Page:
Nestle Purina investing $115 million in southeast Missouri plant; 30 new jobs coming

Nestle Sign in front of Corporate offices

(Missourinet) – One of the largest employers in southeast Missouri’s Bloomfield received a visit Tuesday from the governor, highlighting a major multi-million dollar expansion.

Missouri Governor Mike Parson signs legislation on July 10, 2019 (file photo courtesy of Governor Parson’s office)

Governor Mike Parson traveled to Bloomfield to tour a Nestle Purina plant that’s undergoing a $115 million investment.

Nestle is the world’s largest food and beverage company.

Nestle’s Bloomfield plant employs about 340 Missourians. State Department of Economic Development (DED) Director Rob Dixon tells Missourinet the expansion is creating about 30 new jobs.

Dixon expects hiring to be completed by mid-2020.

The plant makes Tidy Cats brand cat litter, and the company says the expansion allows Purina to meet the growing demand from cat owners.

DED says the expansion is adding a 110,000 square foot processing and packaging facility.

State Rep. Herman Morse, R-Dexter, who represents Bloomfield in the Missouri House, has said the addition of “more high-quality jobs at Purina will be invaluable to the economy of Stoddard County and the surrounding area as it provides more opportunity for our local residents.”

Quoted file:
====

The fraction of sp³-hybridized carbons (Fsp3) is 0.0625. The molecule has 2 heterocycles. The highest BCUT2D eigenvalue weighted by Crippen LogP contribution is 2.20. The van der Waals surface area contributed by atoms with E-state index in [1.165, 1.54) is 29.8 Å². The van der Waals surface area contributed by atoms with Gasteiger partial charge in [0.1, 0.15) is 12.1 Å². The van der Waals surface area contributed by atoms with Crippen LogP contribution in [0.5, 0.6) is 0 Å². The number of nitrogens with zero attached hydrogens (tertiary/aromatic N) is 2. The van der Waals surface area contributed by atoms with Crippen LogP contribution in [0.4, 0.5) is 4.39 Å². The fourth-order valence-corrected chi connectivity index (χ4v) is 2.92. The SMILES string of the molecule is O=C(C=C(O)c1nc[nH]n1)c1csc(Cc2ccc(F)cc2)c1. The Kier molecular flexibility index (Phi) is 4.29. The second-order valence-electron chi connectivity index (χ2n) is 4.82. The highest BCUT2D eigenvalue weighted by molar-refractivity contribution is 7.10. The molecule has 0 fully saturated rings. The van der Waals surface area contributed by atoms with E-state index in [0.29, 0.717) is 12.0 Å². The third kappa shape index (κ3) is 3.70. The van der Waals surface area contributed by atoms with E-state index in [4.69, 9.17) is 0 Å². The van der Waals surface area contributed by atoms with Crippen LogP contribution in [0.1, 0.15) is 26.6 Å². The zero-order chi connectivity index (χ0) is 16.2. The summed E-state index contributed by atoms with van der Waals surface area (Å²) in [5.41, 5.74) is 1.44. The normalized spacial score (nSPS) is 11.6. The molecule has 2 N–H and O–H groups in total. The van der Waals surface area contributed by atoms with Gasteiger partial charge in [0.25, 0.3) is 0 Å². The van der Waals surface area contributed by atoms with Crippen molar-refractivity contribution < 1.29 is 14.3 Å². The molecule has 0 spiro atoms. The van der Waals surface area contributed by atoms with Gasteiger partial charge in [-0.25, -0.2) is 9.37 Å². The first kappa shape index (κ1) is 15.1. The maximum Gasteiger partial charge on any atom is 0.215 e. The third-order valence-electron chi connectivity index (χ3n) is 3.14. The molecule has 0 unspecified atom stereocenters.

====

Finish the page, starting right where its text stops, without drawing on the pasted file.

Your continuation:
Bloomfield, which is a town of about 1,900 residents, is located in Stoddard County. It’s north of Dexter.

Governor Parson says Purina has been in Missouri for 125 years and is committed to the Show-Me State.

The governor met with Nestle CEO Mark Schneider in Switzerland in June, during his first European trade mission. Parson says Nestle employs more than 3,500 Missourians in Bloomfield, Chesterfield, Earth City, Gray Summit, St. Joseph, St. Louis and Trenton.

Copyright © 2019 · Missourinet

Brian Hauswirth

About Brian Hauswirth

Brian Hauswirth began as Missourinet news director in July 2016. He anchors daily newscasts, simulcasts and special reports from the Missouri Capitol in Jefferson City, where he primarily covers the Missouri House and numerous legislative committee hearings.